Travis’ primary generational experience is his participation in the Vietnam War. After returning home, the protagonist is unable to cope with his emotions and the trauma he experienced, a sign of which is chronic insomnia and a sense of emptiness and aimlessness. Travis is, of course, one of many – a veteran left to his own devices, sidelined from history and wishing that his actions had some deeper, socially perceived meaning. “Taxi Driver,” however, refers not only to the Vietnam episode, but to the crisis of American culture in general. For here we see a confrontation with the myths inscribed in this tradition, such as the pursuit of success, variously understood, and thus of standing out from others. Travis has the ambition to be an exceptional individual who will do “something great.”

The pervasive corruption of the city is at odds with his, we might assume, traditional upbringing. Conservative values play a not insignificant role in Scorsese’s film. For they are also evoked in the story of Iris, who runs away from her orthodox parents, and Travis wants to bring her back into the bosom of the family. The obsession to “cleanse” New York City of filth has clear religious connotations, though of course this is a complete perversion of Christian ideas. Travis’ story also echoes an ironic commentary on the glorification of violence, for here is a man committing a bloody slaughter becoming a national hero.

Taxi Driver 1976 film analysis

“Taxi Driver” and the inspiration of 1940s black cinema

“Taxi Driver” is a work that went down in the history of cinema also because of its formal characteristics. The director’s obvious fascination with the aesthetics of 1940s film noir is evident here, so we have a distinctive iconography, which includes a portrait of the city at night, the glow of neon lights, nostalgic shots of a car traversing the maze of New York streets and an inherent gun. Travis buys an entire arsenal of revolvers and shotguns: a magnum, a Colt 38, a Walther and a twenty-five-gauge self-revolving rifle. The scene in which the protagonist aims at the mirror, uttering the famous “You talking to me?” line, is already a cinema classic.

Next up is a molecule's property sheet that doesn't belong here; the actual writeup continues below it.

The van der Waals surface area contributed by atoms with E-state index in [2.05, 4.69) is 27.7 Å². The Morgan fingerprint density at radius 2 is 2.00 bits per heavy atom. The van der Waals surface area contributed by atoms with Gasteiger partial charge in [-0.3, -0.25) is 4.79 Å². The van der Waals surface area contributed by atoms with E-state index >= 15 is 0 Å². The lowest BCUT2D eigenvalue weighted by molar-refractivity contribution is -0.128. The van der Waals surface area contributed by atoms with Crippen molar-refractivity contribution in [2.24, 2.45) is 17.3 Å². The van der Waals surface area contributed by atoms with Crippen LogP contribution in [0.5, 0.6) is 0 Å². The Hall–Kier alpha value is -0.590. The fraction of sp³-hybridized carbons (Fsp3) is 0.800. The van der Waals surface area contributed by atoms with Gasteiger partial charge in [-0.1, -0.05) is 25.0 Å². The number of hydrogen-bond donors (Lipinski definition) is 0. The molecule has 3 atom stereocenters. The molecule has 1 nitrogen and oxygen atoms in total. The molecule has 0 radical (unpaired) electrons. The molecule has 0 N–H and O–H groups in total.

New York City plays a special role in “Taxi Driver.” This is Scorsese’s beloved city, brilliantly portrayed in poetic, expressionistic shots, to the sound of Herrmann’s beautiful, Oscar-nominated music (the composer died shortly after completing work on the film). Particularly memorable are the jazz compositions that introduce the viewer to the atmosphere of nightlife and the undefined promise waiting around the corner. However, New York is also a space metaphorizing the great metropolis as a kind of hotbed of evil, where demoralization is rampant. It is not without reason that Iris, who comes from the province, returns to her parents in the finale and leaves the city, which means being cut off from its dark nature, which exerts a destructive influence on people.

“Taxi Driver” – a brilliant role for De Niro

Nevertheless, there would be no success of “Taxi Driver” without the legendary role of Robert De Niro, who builds a complex, mysterious and fractious character. Thanks to his amazing craftsmanship, the inconsistencies in the character’s behavior gain inner motivation and credibility. Travis, as played by De Niro, is above all a completely lonely man, locked in his own traumas and obsessions, desperately trying to establish a thread of understanding with the world. Other great performances are also noteworthy, such as the performance of young first-time Oscar nominee Jodie Foster and Harvey Keitel, who plays her scowl. “Taxi Driver” remains a deeply ambiguous film about the crisis of culture and national myths and the psychotic trance of an alienated individual.


A. Garbicz, „Kino, wehikuł magiczny. Przewodnik osiągnięć filmu fabularnego. Podróż piąta 1974 – 1981”. Kraków 2009.